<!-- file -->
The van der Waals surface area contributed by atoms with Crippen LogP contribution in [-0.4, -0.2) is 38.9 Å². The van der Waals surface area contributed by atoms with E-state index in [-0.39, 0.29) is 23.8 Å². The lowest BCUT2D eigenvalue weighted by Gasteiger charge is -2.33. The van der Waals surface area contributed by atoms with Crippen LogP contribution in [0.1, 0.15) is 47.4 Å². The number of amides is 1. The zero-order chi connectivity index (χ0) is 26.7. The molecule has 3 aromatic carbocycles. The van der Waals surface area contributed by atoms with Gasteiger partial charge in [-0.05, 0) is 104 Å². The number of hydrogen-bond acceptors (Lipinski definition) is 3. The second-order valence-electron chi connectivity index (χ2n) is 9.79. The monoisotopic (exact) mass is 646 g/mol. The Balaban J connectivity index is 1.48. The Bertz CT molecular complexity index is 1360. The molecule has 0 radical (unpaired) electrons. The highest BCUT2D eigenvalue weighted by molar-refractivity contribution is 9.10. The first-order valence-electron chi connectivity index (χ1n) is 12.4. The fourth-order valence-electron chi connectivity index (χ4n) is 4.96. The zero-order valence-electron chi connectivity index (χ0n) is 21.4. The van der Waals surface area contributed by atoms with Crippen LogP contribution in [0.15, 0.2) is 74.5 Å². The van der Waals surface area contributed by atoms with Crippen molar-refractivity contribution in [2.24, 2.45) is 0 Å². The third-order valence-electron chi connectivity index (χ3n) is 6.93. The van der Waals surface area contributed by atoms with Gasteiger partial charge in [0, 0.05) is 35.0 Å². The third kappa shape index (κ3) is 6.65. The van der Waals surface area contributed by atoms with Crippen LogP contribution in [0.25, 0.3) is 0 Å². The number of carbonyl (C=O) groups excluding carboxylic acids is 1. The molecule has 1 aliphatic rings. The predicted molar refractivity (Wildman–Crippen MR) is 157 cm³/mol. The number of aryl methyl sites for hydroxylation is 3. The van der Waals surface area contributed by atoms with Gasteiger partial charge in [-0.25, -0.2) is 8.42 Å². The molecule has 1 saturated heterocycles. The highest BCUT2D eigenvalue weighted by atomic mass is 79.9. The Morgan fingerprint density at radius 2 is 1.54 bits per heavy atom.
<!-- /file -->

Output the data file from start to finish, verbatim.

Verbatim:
The van der Waals surface area contributed by atoms with Crippen LogP contribution in [-0.4, -0.2) is 38.9 Å². The van der Waals surface area contributed by atoms with E-state index in [-0.39, 0.29) is 23.8 Å². The lowest BCUT2D eigenvalue weighted by Gasteiger charge is -2.33. The van der Waals surface area contributed by atoms with Crippen LogP contribution in [0.1, 0.15) is 47.4 Å². The number of amides is 1. The zero-order chi connectivity index (χ0) is 26.7. The molecule has 3 aromatic carbocycles. The van der Waals surface area contributed by atoms with Gasteiger partial charge in [-0.05, 0) is 104 Å². The number of hydrogen-bond acceptors (Lipinski definition) is 3. The second-order valence-electron chi connectivity index (χ2n) is 9.79. The monoisotopic (exact) mass is 646 g/mol. The Balaban J connectivity index is 1.48. The Bertz CT molecular complexity index is 1360. The molecule has 0 radical (unpaired) electrons. The highest BCUT2D eigenvalue weighted by molar-refractivity contribution is 9.10. The first-order valence-electron chi connectivity index (χ1n) is 12.4. The fourth-order valence-electron chi connectivity index (χ4n) is 4.96. The zero-order valence-electron chi connectivity index (χ0n) is 21.4. The van der Waals surface area contributed by atoms with Crippen LogP contribution in [0.15, 0.2) is 74.5 Å². The van der Waals surface area contributed by atoms with Crippen molar-refractivity contribution in [2.24, 2.45) is 0 Å². The third-order valence-electron chi connectivity index (χ3n) is 6.93. The van der Waals surface area contributed by atoms with Gasteiger partial charge in [0, 0.05) is 35.0 Å². The third kappa shape index (κ3) is 6.65. The van der Waals surface area contributed by atoms with Crippen LogP contribution in [0.25, 0.3) is 0 Å². The number of carbonyl (C=O) groups excluding carboxylic acids is 1. The molecule has 1 aliphatic rings. The predicted molar refractivity (Wildman–Crippen MR) is 157 cm³/mol. The number of aryl methyl sites for hydroxylation is 3. The van der Waals surface area contributed by atoms with Gasteiger partial charge in [-0.25, -0.2) is 8.42 Å². The molecule has 1 saturated heterocycles. The highest BCUT2D eigenvalue weighted by atomic mass is 79.9. The Morgan fingerprint density at radius 2 is 1.54 bits per heavy atom.